Thursday, 11 June 2015

When Shelley Met Sally... Working with an Agent.

Submitting manuscripts is an exciting business, it’s proof that you've got the stamina to write and finish a book, plus it is validation that you are trying to do something further; share your story with the world. But submitting is also an emotional roller-coaster, the highs of full manuscript requests, and the lows of rejections. I’ve ridden this roller-coaster on numerous occasions (in fact never got off, as the submitting process is perpetual) but last autumn, something strange happened, I was offered representation by an agent.

Much jubilation and trepidation was experienced as I prepared to meet the agent; will they understand what I’m trying to achieve with my book? Will they like me? Will they think I’m someone they can invest in? Will I like them? Will I be able to trust them enough to let them guide me through the next stage of my writing career? What to wear?

So the day drew near, and stress piled on as all the trains were delayed due to ‘leaves on track’, and then I did a tour of central London as I took a wrong turn and got horribly lost. Eventually I managed to find Foyles, and get to the new café to meet the Agent. I needn’t have worried. The agent as it turns out was not some kind of monster who sleeps on the shushpile and snacks on writers, but an actual person, a rather lovely person called Shelley Instone.

Shelley put me straight at ease (aided by writers’ stable diet of coffee and cake) and said many lovely things about my writing; she ‘got’ my book. She totally understood what the book was about, and as having studied classics, she appreciated the intertextual motifs woven in to the duel-narrative plot. I was further impressed by the fact that she mentioned some of the authors whose work had influenced the book. Shelley’s enthusiasm was infectious, and we were soon in the throngs of conversation of what work needed to be done to take the book the next stage and ready it for submission. I had the confidence that with Shelley’s guidance that my book could really improve.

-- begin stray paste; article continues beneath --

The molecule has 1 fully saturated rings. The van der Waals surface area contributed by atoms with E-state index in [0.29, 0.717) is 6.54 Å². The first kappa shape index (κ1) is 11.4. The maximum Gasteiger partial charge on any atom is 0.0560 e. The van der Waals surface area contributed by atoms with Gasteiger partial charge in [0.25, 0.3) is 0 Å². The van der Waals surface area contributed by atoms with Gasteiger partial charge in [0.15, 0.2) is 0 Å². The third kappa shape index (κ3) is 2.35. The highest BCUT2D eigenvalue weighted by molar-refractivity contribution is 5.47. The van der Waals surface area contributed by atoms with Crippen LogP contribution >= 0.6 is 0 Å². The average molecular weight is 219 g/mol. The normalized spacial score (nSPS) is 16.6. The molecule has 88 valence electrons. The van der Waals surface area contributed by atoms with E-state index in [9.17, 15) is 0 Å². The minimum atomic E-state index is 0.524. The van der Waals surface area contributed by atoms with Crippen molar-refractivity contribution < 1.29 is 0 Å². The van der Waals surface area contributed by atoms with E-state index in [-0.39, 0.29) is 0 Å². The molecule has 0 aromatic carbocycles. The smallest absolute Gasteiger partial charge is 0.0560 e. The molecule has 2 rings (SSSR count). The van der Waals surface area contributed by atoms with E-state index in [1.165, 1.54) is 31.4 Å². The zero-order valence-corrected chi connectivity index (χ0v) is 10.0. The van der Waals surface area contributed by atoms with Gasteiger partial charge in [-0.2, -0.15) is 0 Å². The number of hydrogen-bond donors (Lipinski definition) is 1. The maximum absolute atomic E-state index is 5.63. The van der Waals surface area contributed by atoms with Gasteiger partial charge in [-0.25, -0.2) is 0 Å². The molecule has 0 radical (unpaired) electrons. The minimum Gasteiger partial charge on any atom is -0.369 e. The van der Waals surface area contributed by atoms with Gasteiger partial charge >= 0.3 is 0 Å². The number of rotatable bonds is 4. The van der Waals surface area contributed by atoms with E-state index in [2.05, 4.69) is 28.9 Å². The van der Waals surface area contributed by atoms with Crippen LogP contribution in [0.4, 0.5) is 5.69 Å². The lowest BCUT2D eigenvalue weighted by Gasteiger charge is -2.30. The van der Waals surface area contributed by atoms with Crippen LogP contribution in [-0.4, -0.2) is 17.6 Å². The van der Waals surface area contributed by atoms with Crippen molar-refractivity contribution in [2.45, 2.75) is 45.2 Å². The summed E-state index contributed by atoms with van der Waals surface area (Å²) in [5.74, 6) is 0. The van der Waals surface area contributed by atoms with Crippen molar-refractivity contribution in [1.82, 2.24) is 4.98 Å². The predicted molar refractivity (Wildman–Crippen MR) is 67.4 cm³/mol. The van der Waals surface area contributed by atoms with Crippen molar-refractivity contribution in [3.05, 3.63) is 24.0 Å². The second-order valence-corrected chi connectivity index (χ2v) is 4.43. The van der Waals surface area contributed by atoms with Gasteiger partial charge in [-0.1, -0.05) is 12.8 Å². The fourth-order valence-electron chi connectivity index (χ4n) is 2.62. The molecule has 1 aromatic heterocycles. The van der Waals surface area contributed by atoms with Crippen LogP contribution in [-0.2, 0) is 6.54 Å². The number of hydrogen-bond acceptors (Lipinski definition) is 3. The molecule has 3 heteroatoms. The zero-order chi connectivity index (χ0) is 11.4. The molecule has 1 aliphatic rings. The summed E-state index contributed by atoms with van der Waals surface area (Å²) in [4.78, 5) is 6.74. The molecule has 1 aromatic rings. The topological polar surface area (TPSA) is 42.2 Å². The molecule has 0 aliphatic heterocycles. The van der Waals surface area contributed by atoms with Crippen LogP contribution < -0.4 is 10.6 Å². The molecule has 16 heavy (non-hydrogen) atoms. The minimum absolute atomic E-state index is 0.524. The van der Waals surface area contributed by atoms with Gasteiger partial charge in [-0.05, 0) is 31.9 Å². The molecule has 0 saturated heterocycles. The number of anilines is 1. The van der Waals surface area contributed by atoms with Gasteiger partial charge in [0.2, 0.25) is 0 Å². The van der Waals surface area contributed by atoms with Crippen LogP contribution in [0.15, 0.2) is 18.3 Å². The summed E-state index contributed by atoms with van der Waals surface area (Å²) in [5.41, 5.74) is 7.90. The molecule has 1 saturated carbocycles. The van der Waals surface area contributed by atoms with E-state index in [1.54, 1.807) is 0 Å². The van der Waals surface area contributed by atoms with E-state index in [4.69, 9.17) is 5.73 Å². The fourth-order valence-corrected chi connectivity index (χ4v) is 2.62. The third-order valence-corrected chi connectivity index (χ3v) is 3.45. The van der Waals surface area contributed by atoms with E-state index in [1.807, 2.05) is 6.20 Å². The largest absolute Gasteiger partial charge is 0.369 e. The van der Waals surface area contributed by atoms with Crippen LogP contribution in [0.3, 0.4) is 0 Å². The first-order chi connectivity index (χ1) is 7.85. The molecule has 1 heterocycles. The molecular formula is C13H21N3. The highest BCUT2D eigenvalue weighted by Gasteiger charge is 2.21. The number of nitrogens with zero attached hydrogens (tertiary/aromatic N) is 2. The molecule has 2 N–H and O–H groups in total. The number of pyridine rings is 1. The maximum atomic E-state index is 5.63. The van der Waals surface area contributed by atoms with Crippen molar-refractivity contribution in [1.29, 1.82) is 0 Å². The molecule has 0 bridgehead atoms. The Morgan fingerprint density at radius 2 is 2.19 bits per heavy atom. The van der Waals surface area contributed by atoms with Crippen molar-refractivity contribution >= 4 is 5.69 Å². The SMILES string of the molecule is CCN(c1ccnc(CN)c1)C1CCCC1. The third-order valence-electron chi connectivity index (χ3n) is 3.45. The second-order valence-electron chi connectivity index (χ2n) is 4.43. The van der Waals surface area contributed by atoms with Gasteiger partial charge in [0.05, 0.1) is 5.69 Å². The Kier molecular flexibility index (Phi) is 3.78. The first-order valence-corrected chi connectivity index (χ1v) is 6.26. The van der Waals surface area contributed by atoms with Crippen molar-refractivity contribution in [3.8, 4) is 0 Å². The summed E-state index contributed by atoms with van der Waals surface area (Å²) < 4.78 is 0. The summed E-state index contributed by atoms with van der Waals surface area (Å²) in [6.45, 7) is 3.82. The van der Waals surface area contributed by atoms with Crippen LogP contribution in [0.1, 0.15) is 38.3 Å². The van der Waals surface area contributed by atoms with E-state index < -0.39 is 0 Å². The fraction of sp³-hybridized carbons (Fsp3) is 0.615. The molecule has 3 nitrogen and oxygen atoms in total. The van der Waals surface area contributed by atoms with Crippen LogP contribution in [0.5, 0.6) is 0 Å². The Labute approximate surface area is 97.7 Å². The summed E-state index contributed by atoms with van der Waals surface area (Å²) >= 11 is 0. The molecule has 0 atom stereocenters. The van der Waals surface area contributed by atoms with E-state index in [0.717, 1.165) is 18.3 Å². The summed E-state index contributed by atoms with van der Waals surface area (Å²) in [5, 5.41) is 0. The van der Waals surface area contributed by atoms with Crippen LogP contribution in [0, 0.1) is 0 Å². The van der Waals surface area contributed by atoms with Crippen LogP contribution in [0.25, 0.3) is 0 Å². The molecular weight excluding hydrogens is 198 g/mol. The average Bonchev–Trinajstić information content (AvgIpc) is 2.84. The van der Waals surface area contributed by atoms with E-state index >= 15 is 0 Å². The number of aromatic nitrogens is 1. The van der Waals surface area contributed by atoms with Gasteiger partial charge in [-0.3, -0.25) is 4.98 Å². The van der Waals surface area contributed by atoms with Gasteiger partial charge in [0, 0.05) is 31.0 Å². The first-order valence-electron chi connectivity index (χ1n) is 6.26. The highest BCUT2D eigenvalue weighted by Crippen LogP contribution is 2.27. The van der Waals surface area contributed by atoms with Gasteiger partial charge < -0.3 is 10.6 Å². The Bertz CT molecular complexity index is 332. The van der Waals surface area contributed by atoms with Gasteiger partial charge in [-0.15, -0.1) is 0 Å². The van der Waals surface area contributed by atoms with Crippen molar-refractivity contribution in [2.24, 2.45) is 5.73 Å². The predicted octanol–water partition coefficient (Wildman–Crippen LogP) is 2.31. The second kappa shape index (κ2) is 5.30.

Feeling invigorated and ready to delve back into my own make-believe world, I signed with Shelley and we began the editing journey. The editing has been extensive, the nuts and bolts of the book have remained, plus the aim, themes, and the fairy tale narrative has been hardly touched. However the main body of the text has been overhauled, two characters have been written, and the word count has been cut by 30,000 words, but the biggest change has been changing it from YA to MG. 

So far we've done four edits, the first was actually taking away everything that wasn’t working then re-writing for middle grade readers followed by lots of planning, re-plotting, and rewriting. Every subsequent edit has focused one specific things. Until the edits come down, to smaller issues like the over uses of certain words. in my case too much SHUDDER.

The main difference between editing when you have an agent is the confidence that someone who is much more experienced than you believes that the changes are going to strengthen the manuscript, thereby elevating any concerns about the amount of work it may be. The editing has also been a creative endeavour, with many new plot twists or re-envisioning of characters and situations which has meant that the journey has been a fun one with many discoveries.

Editing and writing with an Shelley has been hard work, but fun, and it is a fantastic feeling knowing that someone else is as passionate and invested in your book as you are.


  1. How wonderful - sounds like a magical journey! It must be amazing to witness the transformation in your ms. Congratulations and well done for the hard work.

    1. Thank you for stopping by. Yes It's been hard work but it's been very rewarding.

  2. Sounds fantastic and I wish you the very best with your manuscript. I can't wait to see your book in a bookstore!

    1. Thanks Candy, fingers crossed that you see it in a bookshop shelf soon (ish!)